In mid-April, Japan and Vietnam vowed to expand their defense cooperation during an official visit by Vietnam’s army chief to Tokyo. In an email interview, Corey Wallace, a teaching fellow at the University of Auckland who studies international security and Japan’s regional relations, explained the development of the Japan-Vietnam defense relationship and what it means for each country’s tensions with China.
WPR: What has been the recent history of Japan-Vietnam defense cooperation?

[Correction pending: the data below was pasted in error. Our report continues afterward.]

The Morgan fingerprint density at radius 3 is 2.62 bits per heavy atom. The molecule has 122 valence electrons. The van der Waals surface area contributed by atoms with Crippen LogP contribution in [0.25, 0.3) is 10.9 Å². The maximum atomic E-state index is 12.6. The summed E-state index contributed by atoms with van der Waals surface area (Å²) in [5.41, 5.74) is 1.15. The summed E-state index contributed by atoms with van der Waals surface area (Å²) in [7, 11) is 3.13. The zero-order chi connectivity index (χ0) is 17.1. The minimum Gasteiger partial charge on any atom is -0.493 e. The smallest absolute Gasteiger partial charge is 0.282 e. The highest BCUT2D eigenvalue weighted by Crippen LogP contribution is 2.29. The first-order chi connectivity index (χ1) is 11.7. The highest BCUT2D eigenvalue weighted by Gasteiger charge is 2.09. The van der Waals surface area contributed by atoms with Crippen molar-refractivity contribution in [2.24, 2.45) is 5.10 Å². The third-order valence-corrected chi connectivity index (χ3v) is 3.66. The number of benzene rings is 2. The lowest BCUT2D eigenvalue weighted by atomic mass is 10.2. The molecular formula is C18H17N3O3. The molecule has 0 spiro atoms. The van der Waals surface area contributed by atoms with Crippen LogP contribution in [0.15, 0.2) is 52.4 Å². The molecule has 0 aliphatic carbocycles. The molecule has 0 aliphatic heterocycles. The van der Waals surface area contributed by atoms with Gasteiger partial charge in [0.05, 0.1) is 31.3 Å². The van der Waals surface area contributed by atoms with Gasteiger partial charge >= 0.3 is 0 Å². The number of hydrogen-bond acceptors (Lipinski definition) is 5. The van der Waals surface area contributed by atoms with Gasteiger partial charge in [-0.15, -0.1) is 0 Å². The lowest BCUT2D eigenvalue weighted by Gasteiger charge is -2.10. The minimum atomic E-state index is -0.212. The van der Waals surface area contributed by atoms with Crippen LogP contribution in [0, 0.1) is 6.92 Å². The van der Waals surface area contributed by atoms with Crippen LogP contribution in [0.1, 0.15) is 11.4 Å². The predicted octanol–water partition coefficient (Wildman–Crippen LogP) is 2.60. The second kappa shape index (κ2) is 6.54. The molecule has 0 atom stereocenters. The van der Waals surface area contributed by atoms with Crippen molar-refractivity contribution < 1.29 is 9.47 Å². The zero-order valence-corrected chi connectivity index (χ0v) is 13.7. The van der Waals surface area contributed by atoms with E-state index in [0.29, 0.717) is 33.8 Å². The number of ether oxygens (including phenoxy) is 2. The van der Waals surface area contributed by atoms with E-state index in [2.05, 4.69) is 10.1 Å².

Corey Wallace: While official defense connections began developing when Vietnam joined the Association of Southeast Asian Nations, a key turning point for the defense relationship came in 2010. After visits to Vietnam by Japan’s vice minister of defense and the Maritime Self Defense Force (MSDF) chief early that year, in July the two countries agreed to hold regular sub-ministerial level “two plus two” discussions. For Japan this is important because it only has “two plus two” arrangements with the United States, Australia (at the ministerial level) and India (at the sub-ministerial level). After the first Senkaku/Diaoyu Islands fracas between Japan and China in September 2010, Japan and Vietnam appeared to push forward on relations “in all areas” and declared a “Strategic Partnership for Peace and Prosperity in Asia.” In October 2011, the two sides signed a memorandum of understanding on the enhancement of defense cooperation. These agreements collectively have resulted in the consistent exchange of top political, bureaucratic and military officials between Japan and Vietnam.